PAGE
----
HomeNewsHacker uploads 40 million Wishbone user data online for free

Hacker uploads 40 million Wishbone user data online for free

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A hacking incident has occurred which has led to this hacker giving out 40 million user data records from the Wishbone app platform. These hacked data containing sensitive information that has been verified to be authentic can be used for account takeover, data padding, and phishing campaigns.

ShinnyHunters has claimed responsibility for the malicious attack on Wishbone and initially listed the user data (made up of January 2020 fresh dump) for a fee of about 0.84 Bitcoin on numerous dark web markets but has now offered them in full for free on the dark web. This action may likely lead to more attacks by other cybercriminals in a battle of supremacy.

Wishbone is an app that is available on Android and iOS devices which gives users the platform to compare a list of items like Music tracks, fashion items, smartphones, gaming consoles, movies to celebrity faces, then put up for voting. It is a voting system platform for engagement between users of the app and is popular among young people making the leaked data valuable to the hackers and in the dark web marketplace.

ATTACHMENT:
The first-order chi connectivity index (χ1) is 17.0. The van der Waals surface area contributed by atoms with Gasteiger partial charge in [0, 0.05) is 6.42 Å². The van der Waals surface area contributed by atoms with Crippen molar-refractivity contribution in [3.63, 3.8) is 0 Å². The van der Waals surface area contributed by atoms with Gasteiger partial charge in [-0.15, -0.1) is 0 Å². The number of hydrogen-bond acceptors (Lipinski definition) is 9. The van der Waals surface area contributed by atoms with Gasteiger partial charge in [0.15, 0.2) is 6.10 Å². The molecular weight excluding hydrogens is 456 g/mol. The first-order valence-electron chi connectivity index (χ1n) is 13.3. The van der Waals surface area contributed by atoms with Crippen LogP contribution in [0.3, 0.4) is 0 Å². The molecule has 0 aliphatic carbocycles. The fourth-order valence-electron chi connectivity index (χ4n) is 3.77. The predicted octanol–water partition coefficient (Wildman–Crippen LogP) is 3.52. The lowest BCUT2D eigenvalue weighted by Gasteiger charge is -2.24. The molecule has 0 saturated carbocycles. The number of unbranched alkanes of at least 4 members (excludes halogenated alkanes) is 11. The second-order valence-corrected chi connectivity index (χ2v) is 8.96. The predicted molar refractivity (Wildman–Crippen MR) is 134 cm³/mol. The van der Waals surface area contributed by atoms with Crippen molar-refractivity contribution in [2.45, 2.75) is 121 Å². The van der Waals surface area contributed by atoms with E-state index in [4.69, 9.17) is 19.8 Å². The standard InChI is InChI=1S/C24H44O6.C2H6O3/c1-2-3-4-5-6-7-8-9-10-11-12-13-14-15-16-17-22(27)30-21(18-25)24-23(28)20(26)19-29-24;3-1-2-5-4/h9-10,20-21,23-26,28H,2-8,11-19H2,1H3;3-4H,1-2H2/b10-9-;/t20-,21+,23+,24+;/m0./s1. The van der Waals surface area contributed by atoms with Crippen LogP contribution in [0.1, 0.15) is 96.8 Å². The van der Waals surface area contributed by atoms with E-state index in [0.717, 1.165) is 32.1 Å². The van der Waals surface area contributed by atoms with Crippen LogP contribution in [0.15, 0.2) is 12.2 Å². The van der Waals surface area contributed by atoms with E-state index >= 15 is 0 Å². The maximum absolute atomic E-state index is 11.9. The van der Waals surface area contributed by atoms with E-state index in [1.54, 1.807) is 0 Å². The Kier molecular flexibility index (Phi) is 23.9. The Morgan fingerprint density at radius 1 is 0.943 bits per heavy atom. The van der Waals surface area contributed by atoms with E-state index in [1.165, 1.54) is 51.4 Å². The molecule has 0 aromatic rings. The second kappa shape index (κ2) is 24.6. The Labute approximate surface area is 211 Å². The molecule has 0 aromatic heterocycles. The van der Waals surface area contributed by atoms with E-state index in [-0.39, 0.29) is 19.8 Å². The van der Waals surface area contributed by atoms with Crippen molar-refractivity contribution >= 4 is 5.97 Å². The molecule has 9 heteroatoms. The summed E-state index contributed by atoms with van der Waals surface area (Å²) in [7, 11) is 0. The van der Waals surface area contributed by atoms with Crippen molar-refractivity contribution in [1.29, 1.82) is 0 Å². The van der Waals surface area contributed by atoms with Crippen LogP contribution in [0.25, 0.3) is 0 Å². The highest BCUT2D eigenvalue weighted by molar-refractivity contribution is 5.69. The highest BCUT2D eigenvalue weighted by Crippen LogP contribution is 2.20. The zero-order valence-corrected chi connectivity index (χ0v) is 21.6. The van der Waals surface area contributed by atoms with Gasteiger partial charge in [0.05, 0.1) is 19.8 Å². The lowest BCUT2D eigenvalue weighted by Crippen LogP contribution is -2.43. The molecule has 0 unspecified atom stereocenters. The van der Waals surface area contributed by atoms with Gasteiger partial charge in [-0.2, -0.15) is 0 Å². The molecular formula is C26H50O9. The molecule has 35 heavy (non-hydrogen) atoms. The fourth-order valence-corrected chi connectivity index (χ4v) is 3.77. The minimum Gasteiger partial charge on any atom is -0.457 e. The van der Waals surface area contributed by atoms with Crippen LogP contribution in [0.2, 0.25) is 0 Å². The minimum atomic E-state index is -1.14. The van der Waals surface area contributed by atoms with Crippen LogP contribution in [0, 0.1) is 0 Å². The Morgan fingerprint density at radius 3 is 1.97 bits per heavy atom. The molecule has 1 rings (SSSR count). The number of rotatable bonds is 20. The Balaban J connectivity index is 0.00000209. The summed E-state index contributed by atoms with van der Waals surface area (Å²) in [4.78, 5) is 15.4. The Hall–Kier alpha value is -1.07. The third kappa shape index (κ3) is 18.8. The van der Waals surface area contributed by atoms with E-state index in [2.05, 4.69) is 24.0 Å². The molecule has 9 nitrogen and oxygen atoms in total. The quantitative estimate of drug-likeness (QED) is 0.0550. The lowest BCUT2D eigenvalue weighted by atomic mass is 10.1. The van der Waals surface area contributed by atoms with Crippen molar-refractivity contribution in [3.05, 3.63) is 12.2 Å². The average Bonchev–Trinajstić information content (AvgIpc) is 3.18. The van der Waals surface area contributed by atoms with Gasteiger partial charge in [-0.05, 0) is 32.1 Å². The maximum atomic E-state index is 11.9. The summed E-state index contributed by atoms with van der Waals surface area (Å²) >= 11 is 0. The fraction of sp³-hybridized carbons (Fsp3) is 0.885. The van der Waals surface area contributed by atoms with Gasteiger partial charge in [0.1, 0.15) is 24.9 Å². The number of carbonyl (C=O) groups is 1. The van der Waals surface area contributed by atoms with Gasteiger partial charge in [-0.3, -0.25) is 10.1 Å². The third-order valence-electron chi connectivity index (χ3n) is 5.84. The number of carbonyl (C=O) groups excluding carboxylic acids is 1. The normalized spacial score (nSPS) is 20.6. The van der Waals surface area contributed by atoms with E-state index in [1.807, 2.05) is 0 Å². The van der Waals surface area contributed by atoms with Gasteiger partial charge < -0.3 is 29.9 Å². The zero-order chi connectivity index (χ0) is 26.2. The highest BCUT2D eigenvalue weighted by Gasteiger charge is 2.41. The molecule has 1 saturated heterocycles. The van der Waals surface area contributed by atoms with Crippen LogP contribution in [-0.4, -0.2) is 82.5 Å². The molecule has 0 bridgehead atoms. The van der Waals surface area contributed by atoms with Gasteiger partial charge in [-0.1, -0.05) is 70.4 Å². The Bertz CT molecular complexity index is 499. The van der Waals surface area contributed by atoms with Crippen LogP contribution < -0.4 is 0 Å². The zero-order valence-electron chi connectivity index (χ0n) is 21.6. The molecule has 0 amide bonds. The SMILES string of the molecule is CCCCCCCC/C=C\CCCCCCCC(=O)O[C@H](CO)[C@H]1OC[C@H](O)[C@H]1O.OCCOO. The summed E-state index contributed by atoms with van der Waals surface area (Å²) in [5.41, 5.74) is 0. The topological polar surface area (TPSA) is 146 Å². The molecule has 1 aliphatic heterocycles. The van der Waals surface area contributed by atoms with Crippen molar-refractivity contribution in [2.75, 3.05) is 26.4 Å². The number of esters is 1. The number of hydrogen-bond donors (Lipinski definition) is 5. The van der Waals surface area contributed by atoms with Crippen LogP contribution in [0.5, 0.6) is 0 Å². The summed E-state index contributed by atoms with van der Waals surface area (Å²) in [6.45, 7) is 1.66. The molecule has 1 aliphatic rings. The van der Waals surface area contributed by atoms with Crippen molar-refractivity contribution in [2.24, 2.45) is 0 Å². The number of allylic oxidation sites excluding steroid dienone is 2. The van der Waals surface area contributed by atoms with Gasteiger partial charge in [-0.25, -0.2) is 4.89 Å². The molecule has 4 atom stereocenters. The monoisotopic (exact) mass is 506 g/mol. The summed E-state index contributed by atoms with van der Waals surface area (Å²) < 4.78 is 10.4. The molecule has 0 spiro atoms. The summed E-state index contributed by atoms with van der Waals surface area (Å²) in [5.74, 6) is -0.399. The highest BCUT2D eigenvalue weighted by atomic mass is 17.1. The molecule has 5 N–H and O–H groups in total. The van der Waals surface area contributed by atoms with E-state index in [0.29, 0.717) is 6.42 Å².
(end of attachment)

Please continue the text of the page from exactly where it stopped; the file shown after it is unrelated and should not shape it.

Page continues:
Compromised Wishbone User Data

This exposed data contains important data that are useful to cybercriminals for carrying out malicious acts. According to the Cyble, this include email addresses, hashed MD5 passwords, Twitter and Facebook tokens, profile images, date of birth, contact address, mobile numbers, usernames, gender, etc. Wishbone has previously suffered a hack attack in 2017 which makes MD5 hashed passwords weak even though ShinnyHunters claimed they were in SHA1 hashed formats.

ShinnyHunters are known to be brutal data hackers and have hit several confirmed government entities and private organizations in recent times including hacking about 500GB worth of data from Microsoft’s private GitHub repository.

There is an argument around MD5 and SHA1 hashed passwords born out of this recent attack pointing to which is weaker. “Does this attack means that MD5 algorithm is vulnerable to crash attacks compared to its counterpart which is seen as being generally more secured”?

For victims of this attack and the public, we recommend that the usage of short letters passwords (which is a security mistake) be discarded for longer passwords, usage of uncommon letters, single letter, and upper-lowers case combination with a mix of symbols for security enhancement.


Fiorella Salazar
Fiorella Salazar
Fiorella Salazar is a cybersecurity expert, digital privacy advocate, and VPN evangelist based in Canada. She holds an M.Sc. in Cybersecurity from a Canadian university. She is an avid researcher and frequent contributor to several cybersecurity journals and magazines. Her mission is to raise awareness about the importance of digital privacy and the benefits of using a VPN. She is the go-to source for reliable, up-to-date information on VPNs and digital privacy.


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